Return to the world of the Farseers… Robin Hobb’s best loved characters, Fitz , The Fool and Nighteyes the wolf, face new adventures and trials in the first book of The Tawny Man trilogy. When Assassin’s Quest closed, Fitz was living in self-imposed exile. Wracked with pain, he had chosen to discard the magical gifts that had seen him survive the wonders and torments of navigating the legendary city of the Elderlings, and of raising a dragon. Now, in this the first of a new trilogy, we are returned to the world of the Six Duchies and the lives of those who managed to survive the events of the first Assassin trilogy.
Fifteen years have passed and events are about to sweep Fitz out of his quiet backwater life and into the main political current again. Persecution of the Witted has become rampant throughout the Six Duchies despite Queen Kettricken’s effort to damp it. The Witted themselves have begun to strike back. So when 15 year old Prince Dutiful disappears, is it only because he is nervous about his betrothal ceremony to an Outislander princess, or has he been taken hostage by the Witted? Worse, is he perhaps another ‘Piebald Prince’, a Farseer tainted by Wit magic? As the desperate situation worsens, Kettricken has no choice but to summon Fitz to Buckkeep, for who better to track the young prince down than another gifted with the Wit, together with his bonded companion, the wolf Nighteyes?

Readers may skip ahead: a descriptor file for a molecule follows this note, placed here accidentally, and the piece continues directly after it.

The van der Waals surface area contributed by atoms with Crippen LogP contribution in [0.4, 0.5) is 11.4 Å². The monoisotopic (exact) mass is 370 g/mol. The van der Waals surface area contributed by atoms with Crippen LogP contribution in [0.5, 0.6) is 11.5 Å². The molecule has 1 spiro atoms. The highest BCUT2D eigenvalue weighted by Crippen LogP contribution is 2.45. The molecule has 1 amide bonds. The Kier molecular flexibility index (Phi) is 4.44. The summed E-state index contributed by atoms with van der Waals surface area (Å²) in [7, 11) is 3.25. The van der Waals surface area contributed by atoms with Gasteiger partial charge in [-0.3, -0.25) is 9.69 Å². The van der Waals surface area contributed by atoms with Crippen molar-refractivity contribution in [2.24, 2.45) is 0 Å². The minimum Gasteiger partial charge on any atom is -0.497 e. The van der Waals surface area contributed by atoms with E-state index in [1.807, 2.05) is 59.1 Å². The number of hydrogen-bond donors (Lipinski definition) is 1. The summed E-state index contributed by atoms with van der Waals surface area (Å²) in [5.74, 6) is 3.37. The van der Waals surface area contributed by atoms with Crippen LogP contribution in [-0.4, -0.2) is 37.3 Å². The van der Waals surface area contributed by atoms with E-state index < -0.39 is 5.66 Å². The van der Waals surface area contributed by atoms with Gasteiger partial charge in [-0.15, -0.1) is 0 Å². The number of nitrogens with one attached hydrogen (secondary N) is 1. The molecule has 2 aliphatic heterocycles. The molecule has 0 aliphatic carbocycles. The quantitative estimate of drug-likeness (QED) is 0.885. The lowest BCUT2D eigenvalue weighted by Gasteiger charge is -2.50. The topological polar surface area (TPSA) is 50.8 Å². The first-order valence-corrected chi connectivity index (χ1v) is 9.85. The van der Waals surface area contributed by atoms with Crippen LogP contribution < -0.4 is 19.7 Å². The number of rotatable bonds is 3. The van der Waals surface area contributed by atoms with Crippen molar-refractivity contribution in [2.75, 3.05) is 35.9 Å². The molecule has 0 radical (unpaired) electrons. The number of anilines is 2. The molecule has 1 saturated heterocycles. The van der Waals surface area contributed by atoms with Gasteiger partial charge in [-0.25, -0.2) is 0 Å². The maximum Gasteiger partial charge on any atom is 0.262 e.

©2013 Robin Hobb (P)2013 HarperCollins Publishers Limited
"Hobb is one of the great modern fantasy writers… what makes her novels as addictive as morphine is not just their imaginative brilliance but the way her characters are compromised and manipulated by politics." (The Times)
"A gleaming debut" (Publishers Weekly)
"Assassin's Quest achieves a bittersweet, powerful complexity rare in fantasy" (Locus)
"Robin Hobb writes achingly well" (SFX, Praise for The Liveship Traders series)
"Even better than the Assassin books. I didn't think that was possible" (George R R Martin)
"Hobb is a remarkable storyteller." (Guardian)
After loving the Farseer trilogy, Fools errand puts you straight back into Buck all be it quite a few years later and delivers.
Nighteyes - His wolfish way of looking at life which is more human than some of the actual human characters.
If you loved the Farseer, you'll love this. Could not stop listening and had a few close encounters with the misses because of it. All worth it.
"Great story/ frustrating lack of consistency"
A great story and nice to see and experience Fitz's life post the initial trilogy.